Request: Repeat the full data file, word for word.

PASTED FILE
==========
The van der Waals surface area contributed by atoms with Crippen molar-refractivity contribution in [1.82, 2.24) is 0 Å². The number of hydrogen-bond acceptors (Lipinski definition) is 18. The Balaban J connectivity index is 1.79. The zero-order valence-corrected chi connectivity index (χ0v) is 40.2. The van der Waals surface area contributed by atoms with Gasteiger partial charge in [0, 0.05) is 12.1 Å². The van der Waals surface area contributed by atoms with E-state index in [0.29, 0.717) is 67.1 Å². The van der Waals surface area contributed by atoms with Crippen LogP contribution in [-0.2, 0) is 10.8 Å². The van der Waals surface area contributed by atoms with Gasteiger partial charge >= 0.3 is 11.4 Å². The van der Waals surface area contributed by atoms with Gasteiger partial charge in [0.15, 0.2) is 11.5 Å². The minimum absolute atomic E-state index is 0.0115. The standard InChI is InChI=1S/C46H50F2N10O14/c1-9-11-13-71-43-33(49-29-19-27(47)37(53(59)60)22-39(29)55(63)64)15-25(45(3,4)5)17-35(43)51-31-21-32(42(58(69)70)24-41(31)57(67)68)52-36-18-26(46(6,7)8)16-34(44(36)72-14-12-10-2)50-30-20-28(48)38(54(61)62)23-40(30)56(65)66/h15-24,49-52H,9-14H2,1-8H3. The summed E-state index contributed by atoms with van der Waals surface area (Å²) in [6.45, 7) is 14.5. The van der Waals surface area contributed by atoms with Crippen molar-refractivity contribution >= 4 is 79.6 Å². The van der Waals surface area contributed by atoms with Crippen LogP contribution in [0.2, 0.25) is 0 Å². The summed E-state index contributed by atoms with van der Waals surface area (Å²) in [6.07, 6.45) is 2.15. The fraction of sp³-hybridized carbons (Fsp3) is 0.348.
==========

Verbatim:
The van der Waals surface area contributed by atoms with Crippen molar-refractivity contribution in [1.82, 2.24) is 0 Å². The number of hydrogen-bond acceptors (Lipinski definition) is 18. The Balaban J connectivity index is 1.79. The zero-order valence-corrected chi connectivity index (χ0v) is 40.2. The van der Waals surface area contributed by atoms with Gasteiger partial charge in [0, 0.05) is 12.1 Å². The van der Waals surface area contributed by atoms with E-state index in [0.29, 0.717) is 67.1 Å². The van der Waals surface area contributed by atoms with Crippen LogP contribution in [-0.2, 0) is 10.8 Å². The van der Waals surface area contributed by atoms with Gasteiger partial charge >= 0.3 is 11.4 Å². The van der Waals surface area contributed by atoms with Gasteiger partial charge in [0.15, 0.2) is 11.5 Å². The minimum absolute atomic E-state index is 0.0115. The standard InChI is InChI=1S/C46H50F2N10O14/c1-9-11-13-71-43-33(49-29-19-27(47)37(53(59)60)22-39(29)55(63)64)15-25(45(3,4)5)17-35(43)51-31-21-32(42(58(69)70)24-41(31)57(67)68)52-36-18-26(46(6,7)8)16-34(44(36)72-14-12-10-2)50-30-20-28(48)38(54(61)62)23-40(30)56(65)66/h15-24,49-52H,9-14H2,1-8H3. The summed E-state index contributed by atoms with van der Waals surface area (Å²) in [6.45, 7) is 14.5. The van der Waals surface area contributed by atoms with Crippen molar-refractivity contribution >= 4 is 79.6 Å². The van der Waals surface area contributed by atoms with Crippen LogP contribution in [0.2, 0.25) is 0 Å². The summed E-state index contributed by atoms with van der Waals surface area (Å²) in [6.07, 6.45) is 2.15. The fraction of sp³-hybridized carbons (Fsp3) is 0.348.